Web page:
The Shehbaz Sharif government has once again been caught between the devil and the deep sea. Almost immediately after the cash starved nation received the much-needed breather from the International Monetary Fund (IMF) along with financial assistance from Saudi Arabia and UAE, Pakistan’s petrol pump dealers have demanded a 5 per cent increase in their profit margins. While talks are on with the government on this issue, this essentially means that petrol prices will go up if Islamabad gives its nod.
The petrol pump dealers have threatened to go on strike if their demand isn’t met.
Why is this such a problem for Sharif and his team?
Amid stringent riders set by the IMF, which has recently approved a $3 billion bailout package through a Stand By Arrangement, it may be difficult for the government to bear this additional cost. The other option would be to pass on the price hike to the end consumers. But that would once again fuel inflation and given that the general elections are approaching, the incumbent government would definitely hesitate in doing so.
According to reports, the government has assured the petrol pump dealers of a hike in their profit margins. However, it is not agreeable to their demand of a 5 per cent increase.
The Pakistan Petroleum Dealers Association (PPDA) has said that the inflow of smuggled cheap petrol from Iran has led to a hole in pockets of the dealers. It even claimed that the government, despite being aware of the situation, has chosen to turn blind.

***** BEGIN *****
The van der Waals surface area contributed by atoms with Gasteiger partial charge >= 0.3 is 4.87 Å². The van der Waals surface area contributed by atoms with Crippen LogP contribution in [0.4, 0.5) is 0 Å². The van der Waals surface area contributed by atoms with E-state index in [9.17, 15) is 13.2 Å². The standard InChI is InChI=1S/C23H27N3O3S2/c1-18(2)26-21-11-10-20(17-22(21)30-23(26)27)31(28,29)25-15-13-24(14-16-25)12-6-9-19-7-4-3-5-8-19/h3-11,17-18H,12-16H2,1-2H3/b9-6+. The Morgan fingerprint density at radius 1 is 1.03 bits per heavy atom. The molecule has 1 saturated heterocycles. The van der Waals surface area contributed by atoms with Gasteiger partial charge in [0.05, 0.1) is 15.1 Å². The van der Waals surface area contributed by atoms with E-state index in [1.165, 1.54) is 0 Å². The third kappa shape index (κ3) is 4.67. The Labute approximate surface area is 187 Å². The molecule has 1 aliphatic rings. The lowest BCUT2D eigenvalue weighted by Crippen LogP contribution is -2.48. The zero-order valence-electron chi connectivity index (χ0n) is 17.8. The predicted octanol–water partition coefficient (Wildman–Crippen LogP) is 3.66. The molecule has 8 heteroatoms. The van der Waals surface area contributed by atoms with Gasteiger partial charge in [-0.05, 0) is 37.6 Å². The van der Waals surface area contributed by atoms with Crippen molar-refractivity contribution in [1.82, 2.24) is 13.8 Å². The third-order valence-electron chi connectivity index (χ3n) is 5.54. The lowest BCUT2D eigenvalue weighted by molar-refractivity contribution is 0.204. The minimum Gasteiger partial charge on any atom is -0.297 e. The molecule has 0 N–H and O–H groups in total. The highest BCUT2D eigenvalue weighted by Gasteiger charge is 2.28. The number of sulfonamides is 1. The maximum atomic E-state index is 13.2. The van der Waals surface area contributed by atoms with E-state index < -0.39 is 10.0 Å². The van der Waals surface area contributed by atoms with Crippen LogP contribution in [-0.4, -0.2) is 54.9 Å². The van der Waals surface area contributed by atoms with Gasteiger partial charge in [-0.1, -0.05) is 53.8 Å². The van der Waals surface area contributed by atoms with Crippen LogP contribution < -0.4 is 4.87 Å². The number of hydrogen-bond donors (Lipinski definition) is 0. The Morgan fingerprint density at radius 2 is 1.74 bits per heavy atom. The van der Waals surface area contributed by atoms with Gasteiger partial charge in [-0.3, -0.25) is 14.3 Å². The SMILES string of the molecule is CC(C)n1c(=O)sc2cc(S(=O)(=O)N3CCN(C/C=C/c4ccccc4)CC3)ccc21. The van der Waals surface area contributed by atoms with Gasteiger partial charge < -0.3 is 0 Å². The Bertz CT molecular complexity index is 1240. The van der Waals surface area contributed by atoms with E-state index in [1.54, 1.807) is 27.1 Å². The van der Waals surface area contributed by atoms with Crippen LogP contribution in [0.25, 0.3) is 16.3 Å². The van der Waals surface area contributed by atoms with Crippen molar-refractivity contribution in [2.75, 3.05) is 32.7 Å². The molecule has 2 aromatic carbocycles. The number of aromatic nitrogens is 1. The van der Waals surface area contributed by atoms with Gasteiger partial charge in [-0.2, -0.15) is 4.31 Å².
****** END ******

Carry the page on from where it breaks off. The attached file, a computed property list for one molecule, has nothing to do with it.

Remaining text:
Tariq Hasan, a petroleum dealer in Pakistan told Arab News that “some of the oil marketing companies’ sales had dropped by 40 percent mainly due to the sale of Iranian diesel.”
“The financial position of the companies is very tight due to 30 to 40 per cent drop in their sales and squeezing margins,” the news organisation quoted him as saying. “This is one of the reasons why Shell decided to exit Pakistan,” he said.
Last month, Shell Pakistan announced its exit from the South Asian nation after 75 years. Earlier car manufacturer Honda also announced halting operations.
Amid the economic crisis, investors are wary of coming into Pakistan. In the financial year 2022-23, inflow of foreign direct investments (FDI) into Pakistan fell by 25 per cent to $1.43 billion compared with $1.93 billion in FY22.